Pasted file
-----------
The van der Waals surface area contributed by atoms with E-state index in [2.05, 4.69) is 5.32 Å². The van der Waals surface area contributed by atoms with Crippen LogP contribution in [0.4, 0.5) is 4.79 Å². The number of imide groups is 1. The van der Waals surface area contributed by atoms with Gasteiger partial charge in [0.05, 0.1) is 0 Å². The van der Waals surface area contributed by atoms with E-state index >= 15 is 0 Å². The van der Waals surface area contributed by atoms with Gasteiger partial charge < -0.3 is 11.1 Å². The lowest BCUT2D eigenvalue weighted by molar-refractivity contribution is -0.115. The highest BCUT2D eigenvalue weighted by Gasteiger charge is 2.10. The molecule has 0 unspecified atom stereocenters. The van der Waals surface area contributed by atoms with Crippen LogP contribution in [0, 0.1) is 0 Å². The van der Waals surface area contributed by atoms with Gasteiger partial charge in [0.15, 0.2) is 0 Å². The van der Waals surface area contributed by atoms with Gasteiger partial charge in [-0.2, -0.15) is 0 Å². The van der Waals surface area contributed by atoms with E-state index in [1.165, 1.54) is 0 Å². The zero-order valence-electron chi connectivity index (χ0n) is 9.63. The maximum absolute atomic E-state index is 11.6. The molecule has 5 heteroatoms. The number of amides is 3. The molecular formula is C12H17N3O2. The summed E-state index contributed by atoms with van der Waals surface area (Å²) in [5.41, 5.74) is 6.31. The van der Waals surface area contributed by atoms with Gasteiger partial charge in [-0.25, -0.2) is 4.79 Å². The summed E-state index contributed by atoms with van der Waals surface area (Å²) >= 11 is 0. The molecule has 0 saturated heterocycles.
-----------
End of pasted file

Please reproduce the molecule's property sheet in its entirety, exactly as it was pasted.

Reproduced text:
The van der Waals surface area contributed by atoms with E-state index in [2.05, 4.69) is 5.32 Å². The van der Waals surface area contributed by atoms with Crippen LogP contribution in [0.4, 0.5) is 4.79 Å². The number of imide groups is 1. The van der Waals surface area contributed by atoms with Gasteiger partial charge in [0.05, 0.1) is 0 Å². The van der Waals surface area contributed by atoms with E-state index >= 15 is 0 Å². The van der Waals surface area contributed by atoms with Gasteiger partial charge < -0.3 is 11.1 Å². The lowest BCUT2D eigenvalue weighted by molar-refractivity contribution is -0.115. The highest BCUT2D eigenvalue weighted by Gasteiger charge is 2.10. The molecule has 0 unspecified atom stereocenters. The van der Waals surface area contributed by atoms with Crippen LogP contribution in [0, 0.1) is 0 Å². The van der Waals surface area contributed by atoms with Gasteiger partial charge in [0.15, 0.2) is 0 Å². The van der Waals surface area contributed by atoms with Gasteiger partial charge in [-0.2, -0.15) is 0 Å². The van der Waals surface area contributed by atoms with E-state index in [1.165, 1.54) is 0 Å². The zero-order valence-electron chi connectivity index (χ0n) is 9.63. The maximum absolute atomic E-state index is 11.6. The molecule has 5 heteroatoms. The number of amides is 3. The molecular formula is C12H17N3O2. The summed E-state index contributed by atoms with van der Waals surface area (Å²) in [5.41, 5.74) is 6.31. The van der Waals surface area contributed by atoms with Gasteiger partial charge in [-0.25, -0.2) is 4.79 Å². The summed E-state index contributed by atoms with van der Waals surface area (Å²) >= 11 is 0. The molecule has 0 saturated heterocycles.